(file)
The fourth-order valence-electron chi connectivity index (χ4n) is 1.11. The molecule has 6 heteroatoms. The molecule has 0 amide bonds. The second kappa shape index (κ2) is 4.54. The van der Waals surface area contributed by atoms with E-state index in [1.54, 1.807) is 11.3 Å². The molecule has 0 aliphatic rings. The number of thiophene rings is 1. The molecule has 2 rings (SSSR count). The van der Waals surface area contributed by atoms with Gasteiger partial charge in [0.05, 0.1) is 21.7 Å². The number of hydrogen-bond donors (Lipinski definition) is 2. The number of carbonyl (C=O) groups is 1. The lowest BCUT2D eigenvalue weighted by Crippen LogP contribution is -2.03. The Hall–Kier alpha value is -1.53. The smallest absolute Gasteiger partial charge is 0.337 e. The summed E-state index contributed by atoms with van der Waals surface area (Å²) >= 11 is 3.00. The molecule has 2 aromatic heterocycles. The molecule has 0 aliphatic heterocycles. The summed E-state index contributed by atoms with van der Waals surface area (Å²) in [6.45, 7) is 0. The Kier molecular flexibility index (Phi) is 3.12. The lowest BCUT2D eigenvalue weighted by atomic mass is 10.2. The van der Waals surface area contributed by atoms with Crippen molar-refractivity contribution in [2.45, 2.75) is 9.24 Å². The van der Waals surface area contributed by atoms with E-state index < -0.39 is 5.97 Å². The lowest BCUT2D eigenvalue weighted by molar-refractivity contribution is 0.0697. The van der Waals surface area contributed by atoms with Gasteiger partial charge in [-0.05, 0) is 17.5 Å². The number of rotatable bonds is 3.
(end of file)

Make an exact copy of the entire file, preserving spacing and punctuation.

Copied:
The fourth-order valence-electron chi connectivity index (χ4n) is 1.11. The molecule has 6 heteroatoms. The molecule has 0 amide bonds. The second kappa shape index (κ2) is 4.54. The van der Waals surface area contributed by atoms with E-state index in [1.54, 1.807) is 11.3 Å². The molecule has 0 aliphatic rings. The number of thiophene rings is 1. The molecule has 2 rings (SSSR count). The van der Waals surface area contributed by atoms with Gasteiger partial charge in [0.05, 0.1) is 21.7 Å². The number of hydrogen-bond donors (Lipinski definition) is 2. The number of carbonyl (C=O) groups is 1. The lowest BCUT2D eigenvalue weighted by Crippen LogP contribution is -2.03. The Hall–Kier alpha value is -1.53. The smallest absolute Gasteiger partial charge is 0.337 e. The summed E-state index contributed by atoms with van der Waals surface area (Å²) >= 11 is 3.00. The molecule has 2 aromatic heterocycles. The molecule has 0 aliphatic heterocycles. The summed E-state index contributed by atoms with van der Waals surface area (Å²) in [6.45, 7) is 0. The Kier molecular flexibility index (Phi) is 3.12. The lowest BCUT2D eigenvalue weighted by atomic mass is 10.2. The van der Waals surface area contributed by atoms with Crippen molar-refractivity contribution in [2.45, 2.75) is 9.24 Å². The van der Waals surface area contributed by atoms with E-state index < -0.39 is 5.97 Å². The lowest BCUT2D eigenvalue weighted by molar-refractivity contribution is 0.0697. The van der Waals surface area contributed by atoms with Gasteiger partial charge in [-0.05, 0) is 17.5 Å². The number of rotatable bonds is 3.